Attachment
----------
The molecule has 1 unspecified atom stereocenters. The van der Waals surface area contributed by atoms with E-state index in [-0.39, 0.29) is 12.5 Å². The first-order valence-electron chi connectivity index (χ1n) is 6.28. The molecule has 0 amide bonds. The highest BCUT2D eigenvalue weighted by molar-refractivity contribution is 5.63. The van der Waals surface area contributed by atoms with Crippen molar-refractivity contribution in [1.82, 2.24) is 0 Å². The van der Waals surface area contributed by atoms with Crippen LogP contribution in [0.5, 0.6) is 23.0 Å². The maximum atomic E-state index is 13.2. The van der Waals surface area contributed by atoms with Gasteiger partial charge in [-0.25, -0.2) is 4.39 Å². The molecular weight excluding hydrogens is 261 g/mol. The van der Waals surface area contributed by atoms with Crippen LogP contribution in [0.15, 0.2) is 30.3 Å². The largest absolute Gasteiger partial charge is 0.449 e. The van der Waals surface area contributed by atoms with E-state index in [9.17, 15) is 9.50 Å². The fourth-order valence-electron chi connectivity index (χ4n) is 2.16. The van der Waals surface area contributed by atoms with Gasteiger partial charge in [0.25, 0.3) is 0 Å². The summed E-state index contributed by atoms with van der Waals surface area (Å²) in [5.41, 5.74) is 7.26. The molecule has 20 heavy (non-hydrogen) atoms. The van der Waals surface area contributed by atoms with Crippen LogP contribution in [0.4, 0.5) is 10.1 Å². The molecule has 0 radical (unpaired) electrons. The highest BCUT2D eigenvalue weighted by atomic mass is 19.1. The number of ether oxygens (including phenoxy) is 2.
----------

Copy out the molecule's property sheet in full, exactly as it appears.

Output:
The molecule has 1 unspecified atom stereocenters. The van der Waals surface area contributed by atoms with E-state index in [-0.39, 0.29) is 12.5 Å². The first-order valence-electron chi connectivity index (χ1n) is 6.28. The molecule has 0 amide bonds. The highest BCUT2D eigenvalue weighted by molar-refractivity contribution is 5.63. The van der Waals surface area contributed by atoms with Crippen molar-refractivity contribution in [1.82, 2.24) is 0 Å². The van der Waals surface area contributed by atoms with Crippen LogP contribution in [0.5, 0.6) is 23.0 Å². The maximum atomic E-state index is 13.2. The van der Waals surface area contributed by atoms with Gasteiger partial charge in [-0.25, -0.2) is 4.39 Å². The molecular weight excluding hydrogens is 261 g/mol. The van der Waals surface area contributed by atoms with Crippen LogP contribution in [0.15, 0.2) is 30.3 Å². The largest absolute Gasteiger partial charge is 0.449 e. The van der Waals surface area contributed by atoms with E-state index in [9.17, 15) is 9.50 Å². The fourth-order valence-electron chi connectivity index (χ4n) is 2.16. The van der Waals surface area contributed by atoms with Gasteiger partial charge in [0.25, 0.3) is 0 Å². The summed E-state index contributed by atoms with van der Waals surface area (Å²) in [5.41, 5.74) is 7.26. The molecule has 20 heavy (non-hydrogen) atoms. The van der Waals surface area contributed by atoms with Crippen LogP contribution in [0.4, 0.5) is 10.1 Å². The molecule has 0 radical (unpaired) electrons. The highest BCUT2D eigenvalue weighted by atomic mass is 19.1. The number of ether oxygens (including phenoxy) is 2.